MIL-STD-810 is a standards system used to test equipment under environmental conditions it is likely to experience in the field. Originally intended for military equipment testing, it is now common to see consumer electronics with military standard claims. The laboratory test methods cover everything from pressure and vibration to shock and liquids. Test method 516.6 deals with shock. With 516.6 there are eight different procedures; typically, the manufacturer can choose which were used and then specify this, as well as customized pass and fail points. Geekvape hasn’t disclosed any information about what tests their claims are based on.
The IP Code refers to International Protection Marking, and is a system used to rate the amount of protection a device has against various environmental factors. The first digit refers to the level of protection against solid particles. So, in this case the 6 in IP67 means that the Aegis is “dust tight”. The second digit covers liquids. A 7 in this case means the device should be safe if it’s immersed in water up to 1-meter depth for a 30-minute duration.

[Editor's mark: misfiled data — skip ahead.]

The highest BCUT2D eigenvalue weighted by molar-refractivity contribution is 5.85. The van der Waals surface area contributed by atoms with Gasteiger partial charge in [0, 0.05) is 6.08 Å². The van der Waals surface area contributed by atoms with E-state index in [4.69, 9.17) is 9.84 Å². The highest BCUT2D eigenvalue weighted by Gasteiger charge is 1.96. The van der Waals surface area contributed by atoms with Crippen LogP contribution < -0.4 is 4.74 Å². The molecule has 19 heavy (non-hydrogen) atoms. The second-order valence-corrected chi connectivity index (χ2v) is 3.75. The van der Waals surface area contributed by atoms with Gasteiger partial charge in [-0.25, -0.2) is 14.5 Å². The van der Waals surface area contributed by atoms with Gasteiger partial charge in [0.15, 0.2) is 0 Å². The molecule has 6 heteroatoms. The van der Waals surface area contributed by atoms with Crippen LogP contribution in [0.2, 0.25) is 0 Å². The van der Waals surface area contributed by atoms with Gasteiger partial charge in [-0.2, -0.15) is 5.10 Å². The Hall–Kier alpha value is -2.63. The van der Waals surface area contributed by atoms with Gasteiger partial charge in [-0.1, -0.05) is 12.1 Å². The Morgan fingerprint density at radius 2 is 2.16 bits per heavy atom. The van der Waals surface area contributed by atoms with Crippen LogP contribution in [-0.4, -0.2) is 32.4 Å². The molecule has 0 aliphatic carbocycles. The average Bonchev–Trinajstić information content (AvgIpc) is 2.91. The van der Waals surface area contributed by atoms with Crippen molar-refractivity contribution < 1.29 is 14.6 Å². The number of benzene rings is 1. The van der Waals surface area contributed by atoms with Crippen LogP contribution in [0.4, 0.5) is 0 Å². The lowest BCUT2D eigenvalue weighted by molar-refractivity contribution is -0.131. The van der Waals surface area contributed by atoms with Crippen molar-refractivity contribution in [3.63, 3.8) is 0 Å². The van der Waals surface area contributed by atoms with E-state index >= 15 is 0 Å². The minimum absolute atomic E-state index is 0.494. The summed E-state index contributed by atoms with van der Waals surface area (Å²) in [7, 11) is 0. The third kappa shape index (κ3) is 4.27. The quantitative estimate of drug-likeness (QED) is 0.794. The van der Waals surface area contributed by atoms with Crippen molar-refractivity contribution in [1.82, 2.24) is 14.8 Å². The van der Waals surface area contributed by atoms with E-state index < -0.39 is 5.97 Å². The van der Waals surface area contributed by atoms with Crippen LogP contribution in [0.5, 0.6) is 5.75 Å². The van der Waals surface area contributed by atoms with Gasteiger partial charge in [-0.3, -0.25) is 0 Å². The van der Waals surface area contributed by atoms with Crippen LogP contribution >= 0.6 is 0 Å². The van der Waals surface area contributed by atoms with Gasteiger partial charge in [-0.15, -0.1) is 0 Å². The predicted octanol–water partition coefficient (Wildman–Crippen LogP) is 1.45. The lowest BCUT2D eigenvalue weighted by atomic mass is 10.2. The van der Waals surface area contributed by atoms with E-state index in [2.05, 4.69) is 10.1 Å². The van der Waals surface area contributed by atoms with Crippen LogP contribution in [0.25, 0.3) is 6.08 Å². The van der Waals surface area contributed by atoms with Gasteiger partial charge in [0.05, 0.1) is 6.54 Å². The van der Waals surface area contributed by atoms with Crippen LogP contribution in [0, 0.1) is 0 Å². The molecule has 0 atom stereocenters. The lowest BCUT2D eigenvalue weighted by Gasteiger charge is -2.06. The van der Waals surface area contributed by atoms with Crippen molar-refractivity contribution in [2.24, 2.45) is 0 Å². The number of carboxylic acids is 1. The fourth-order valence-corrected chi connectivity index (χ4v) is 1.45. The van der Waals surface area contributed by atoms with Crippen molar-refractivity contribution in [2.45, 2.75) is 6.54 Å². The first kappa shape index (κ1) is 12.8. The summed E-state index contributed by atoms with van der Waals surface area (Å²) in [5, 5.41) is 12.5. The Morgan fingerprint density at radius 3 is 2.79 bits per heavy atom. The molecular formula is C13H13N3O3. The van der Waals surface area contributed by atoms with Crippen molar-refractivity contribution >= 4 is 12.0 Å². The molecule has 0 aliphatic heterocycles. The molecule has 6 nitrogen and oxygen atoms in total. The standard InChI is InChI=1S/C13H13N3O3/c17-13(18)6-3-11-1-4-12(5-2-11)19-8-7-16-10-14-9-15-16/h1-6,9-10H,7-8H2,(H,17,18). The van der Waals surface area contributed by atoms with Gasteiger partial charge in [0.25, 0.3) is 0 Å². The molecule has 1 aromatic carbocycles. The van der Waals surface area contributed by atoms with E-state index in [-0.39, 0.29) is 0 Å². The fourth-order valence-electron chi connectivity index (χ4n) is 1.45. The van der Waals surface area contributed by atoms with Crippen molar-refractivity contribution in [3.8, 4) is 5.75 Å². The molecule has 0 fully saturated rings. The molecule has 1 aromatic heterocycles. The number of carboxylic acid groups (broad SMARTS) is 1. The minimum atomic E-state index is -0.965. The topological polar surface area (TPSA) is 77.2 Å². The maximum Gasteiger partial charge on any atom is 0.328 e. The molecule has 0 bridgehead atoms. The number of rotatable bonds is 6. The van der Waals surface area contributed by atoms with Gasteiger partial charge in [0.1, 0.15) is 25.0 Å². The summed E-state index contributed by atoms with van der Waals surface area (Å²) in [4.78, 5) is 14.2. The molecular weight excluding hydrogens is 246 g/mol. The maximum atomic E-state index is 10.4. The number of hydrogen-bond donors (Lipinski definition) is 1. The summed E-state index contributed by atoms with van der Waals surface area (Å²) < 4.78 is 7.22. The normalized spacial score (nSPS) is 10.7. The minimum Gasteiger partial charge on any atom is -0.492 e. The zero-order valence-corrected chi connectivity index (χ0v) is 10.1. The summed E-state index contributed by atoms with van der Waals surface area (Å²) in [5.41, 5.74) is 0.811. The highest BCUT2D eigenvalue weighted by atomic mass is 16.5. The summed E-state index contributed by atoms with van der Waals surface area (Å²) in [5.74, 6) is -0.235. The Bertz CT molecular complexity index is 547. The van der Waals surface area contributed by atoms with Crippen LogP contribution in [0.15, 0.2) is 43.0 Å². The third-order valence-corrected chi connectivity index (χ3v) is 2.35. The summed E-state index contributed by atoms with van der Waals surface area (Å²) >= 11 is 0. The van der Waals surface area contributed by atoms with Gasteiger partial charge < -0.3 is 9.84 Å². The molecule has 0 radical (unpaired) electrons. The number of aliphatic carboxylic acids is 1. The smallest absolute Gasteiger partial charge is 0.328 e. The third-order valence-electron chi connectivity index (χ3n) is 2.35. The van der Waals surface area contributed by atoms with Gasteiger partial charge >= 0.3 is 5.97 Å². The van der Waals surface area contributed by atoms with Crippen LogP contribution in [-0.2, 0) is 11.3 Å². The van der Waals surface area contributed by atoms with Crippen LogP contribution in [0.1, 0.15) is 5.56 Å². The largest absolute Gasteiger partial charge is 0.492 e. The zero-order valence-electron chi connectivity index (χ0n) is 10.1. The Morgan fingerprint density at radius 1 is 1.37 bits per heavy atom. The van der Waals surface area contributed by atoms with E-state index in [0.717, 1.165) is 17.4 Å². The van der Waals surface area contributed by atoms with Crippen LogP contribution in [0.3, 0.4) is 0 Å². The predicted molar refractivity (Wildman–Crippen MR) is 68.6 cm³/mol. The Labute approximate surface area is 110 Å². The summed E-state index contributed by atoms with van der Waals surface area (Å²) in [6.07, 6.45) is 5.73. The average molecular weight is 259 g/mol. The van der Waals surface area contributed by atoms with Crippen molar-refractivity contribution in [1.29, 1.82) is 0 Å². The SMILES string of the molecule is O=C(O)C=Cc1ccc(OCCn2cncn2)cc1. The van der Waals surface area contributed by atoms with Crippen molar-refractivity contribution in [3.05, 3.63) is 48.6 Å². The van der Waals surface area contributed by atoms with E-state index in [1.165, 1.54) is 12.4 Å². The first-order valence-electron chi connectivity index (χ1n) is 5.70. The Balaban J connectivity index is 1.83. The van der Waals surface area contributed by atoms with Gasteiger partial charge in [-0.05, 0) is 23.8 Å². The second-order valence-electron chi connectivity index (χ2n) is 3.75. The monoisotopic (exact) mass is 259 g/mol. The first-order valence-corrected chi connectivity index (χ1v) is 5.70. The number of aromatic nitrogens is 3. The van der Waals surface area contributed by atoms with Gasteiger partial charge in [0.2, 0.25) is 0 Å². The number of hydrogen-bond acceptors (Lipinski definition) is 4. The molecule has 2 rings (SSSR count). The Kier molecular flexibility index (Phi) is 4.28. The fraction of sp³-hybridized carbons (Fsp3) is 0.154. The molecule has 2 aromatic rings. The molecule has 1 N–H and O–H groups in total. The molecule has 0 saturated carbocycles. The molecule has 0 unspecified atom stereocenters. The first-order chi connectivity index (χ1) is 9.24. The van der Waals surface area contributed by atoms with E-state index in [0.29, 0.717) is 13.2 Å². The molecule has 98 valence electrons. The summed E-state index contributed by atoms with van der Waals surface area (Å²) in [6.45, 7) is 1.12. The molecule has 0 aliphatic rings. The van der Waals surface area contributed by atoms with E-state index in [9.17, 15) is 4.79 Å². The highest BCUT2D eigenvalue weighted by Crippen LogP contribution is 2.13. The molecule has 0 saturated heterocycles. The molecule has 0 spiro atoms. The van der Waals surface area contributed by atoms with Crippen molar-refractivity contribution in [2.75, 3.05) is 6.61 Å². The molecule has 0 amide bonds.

For test #1, we immersed the Aegis (with battery) in a glass of beer for one hour. We then took it out of the brew and attached an RDA. Following that, we dunked the mod in a glass of 12 mg/mL e-liquid base for an hour and repeated the test.
Although we didn’t have enough beer or e-liquid to submerge the mod 1 meter deep, we could play with the duration. In both cases, liquid seemed to have zero effect on the performance of the Aegis. Except for a drip tip covered in 12 mg/mL base – blame the test conditions.